Losing is never easy, but absorbing defeat after defeat in wrestling, an individual and physical sport, can be one of the most deflating and discouraging tasks of all.
That's what makes the story of Nikiski senior Joshua Meeks so impressive.
Throughout his wrestling career, Meeks has been sandwiched in Nikiski's lineup between top-notch Bulldogs wrestlers like Chris Roofe and Shawn Corn.
Joshua MeeksOn the mat
As a junior, finished fifth at the Class1-2-3A state meet at 152 lbs.
As a senior, has a 31-4 record after finishing second at the Area 3 Wrestling Championships.
Off the mat
Gets A's and B's in the classroom
That meant, for at least the first two years of his high school career, Meeks was doing a lot of what he calls "swimming on my back" or what former coach Steve Gillaspie calls "counting lights."
"He never complained," said Gillaspie, who coached Meeks his freshman through junior years. "His freshman year, it seemed like he was always going out to wrestle a two-time state champion.
"It was brutal, but he came out of it in one piece. Give him credit for sticking with it."
It helped that family was always there to support Meeks at his matches. His mother and father, Robert and Kathleen Meeks, would attend the matches, as would Meeks' grandmother, Grannie Reid, who is now deceased.
"She was his biggest cheerleader," Kathleen said. "She was always there."
In the past two years, things have turned around for Meeks. Last year, he finished fifth at the Class1-2-3A state tournament at 152 pounds.
This year, he has continued the string of success. Meeks made it to the championship round of the Area 3 Wrestling Championships Saturday in Anchorage before losing a 5-2 decision to Duane Dosser of Kenny Lake.
Nikiski's Joshua Meeks sends Soldotna's Jared Carlson to the mat during a match earlier this season.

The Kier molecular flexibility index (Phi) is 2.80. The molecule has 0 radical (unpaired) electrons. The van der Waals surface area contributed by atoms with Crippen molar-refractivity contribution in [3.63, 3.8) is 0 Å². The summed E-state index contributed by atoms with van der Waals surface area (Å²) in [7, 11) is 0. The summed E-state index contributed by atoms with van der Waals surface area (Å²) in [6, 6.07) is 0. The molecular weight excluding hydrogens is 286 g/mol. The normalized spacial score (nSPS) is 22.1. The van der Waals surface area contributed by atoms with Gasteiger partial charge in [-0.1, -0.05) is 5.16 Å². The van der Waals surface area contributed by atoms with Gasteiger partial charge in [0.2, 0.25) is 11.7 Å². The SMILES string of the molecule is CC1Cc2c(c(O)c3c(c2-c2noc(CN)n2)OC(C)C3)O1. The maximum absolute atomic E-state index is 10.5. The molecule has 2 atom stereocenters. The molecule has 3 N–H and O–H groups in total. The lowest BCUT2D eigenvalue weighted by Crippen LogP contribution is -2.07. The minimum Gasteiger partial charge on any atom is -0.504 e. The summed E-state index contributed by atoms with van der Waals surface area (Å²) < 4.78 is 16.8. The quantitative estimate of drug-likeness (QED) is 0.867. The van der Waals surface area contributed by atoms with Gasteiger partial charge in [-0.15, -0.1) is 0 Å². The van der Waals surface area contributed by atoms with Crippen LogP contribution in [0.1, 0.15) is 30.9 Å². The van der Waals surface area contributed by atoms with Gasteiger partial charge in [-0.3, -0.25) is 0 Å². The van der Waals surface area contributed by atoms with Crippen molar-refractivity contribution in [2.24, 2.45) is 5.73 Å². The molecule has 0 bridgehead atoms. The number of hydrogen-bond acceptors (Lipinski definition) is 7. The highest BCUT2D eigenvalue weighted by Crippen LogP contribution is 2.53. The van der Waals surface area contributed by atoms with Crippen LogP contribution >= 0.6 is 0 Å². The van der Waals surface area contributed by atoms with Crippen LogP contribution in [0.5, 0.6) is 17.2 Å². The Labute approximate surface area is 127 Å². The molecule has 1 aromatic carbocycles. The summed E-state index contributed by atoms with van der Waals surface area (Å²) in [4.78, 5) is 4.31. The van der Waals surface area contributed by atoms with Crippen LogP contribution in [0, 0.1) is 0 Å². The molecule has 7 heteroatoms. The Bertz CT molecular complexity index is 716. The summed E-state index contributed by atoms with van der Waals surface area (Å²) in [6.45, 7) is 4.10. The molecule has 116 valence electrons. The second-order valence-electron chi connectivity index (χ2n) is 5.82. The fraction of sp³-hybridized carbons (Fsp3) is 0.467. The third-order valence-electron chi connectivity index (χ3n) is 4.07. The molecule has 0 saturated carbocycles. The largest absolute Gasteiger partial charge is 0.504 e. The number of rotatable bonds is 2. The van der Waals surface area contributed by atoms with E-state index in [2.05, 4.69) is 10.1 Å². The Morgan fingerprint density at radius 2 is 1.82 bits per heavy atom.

Photo by M. Scott Moon
Despite the loss, Meeks still qualified for this weekend's state tournament at Kenai Central High School. He has a 31-4 record and is ranked third in the state at 152 pounds.
"I've gotten better by just wrestling the guys in our room," said Meeks, who was wrestling freestyle by the time he was 5 years old. "I think it helps having that competition.
"What's in your room determines how good you are going to be."
Wrestling isn't the only area where Meeks had to make sacrifices. Meeks had played football for Nikiski, but this year he couldn't join the Bulldogs for their state championship run.
He was working at a cannery to help his family with finances while his father attended college in Texas.
"At first it was tough, but it didn't take me that long to accept it," said Meeks, who was in the stands when the Bulldogs defeated Soldotna for the state title.
Meeks may have been able to take the sacrifice in stride because of examples set for him by his parents. For instance, Kathleen is in the Lower 48 right now after donating a kidney to an uncle.
"He never was one to feel sorry for himself," Kathleen said. "He went with the flow.
"He's very mature for his age. We're really pleased with how he's become a young man."
Meeks said working at the cannery was actually kind of fun. This summer, he put in 98- to 99-hour weeks, with a high of 106 hours, driving a forklift.
"I learned a lot," Meeks said. "I worked with some interesting people.
"There was a teacher working there from Anchorage who was just working there for fun. He would always try to trick me with words and it really helped me with my vocabulary."
Meeks also made sure that not playing football would not hurt him when wrestling season rolled around.
He joined the cross country team late in the season in order to start trimming down from 169 pounds to his present weight of 152.
Meeks also started lifting weights with coach David Martian in August.
"That, again, goes back to his work ethic," Martian said. "He could have sat around whining about (not playing football). Instead, he didn't make a big deal out of it. He took care of business."
Martian said the preseason workouts have made Meeks resilient in the face of the rigors of a wrestling season. He hasn't missed a practice yet this year.
"As we've gotten to the tough part of the season, a lot of athletes have had their heads down and have been ready to skip out on things," Martian said. "He's ready to go."
Meeks also gets A's and B's in the classroom. He said his parents used to have to hound him to keep his grades up, but in high school he began to realize the importance of classroom achievement.
"He's always telling me, 'Mom, I'm more worried about my grades than you are,'" Kathleen said.
Martian said one of the most impressive things about working out with Meeks before the season was that he didn't want to just talk wrestling.
"He's really curious about college and life after high school," Martian said. "He's planning his future during his senior year.
"A lot of seniors don't worry about it until the time comes."
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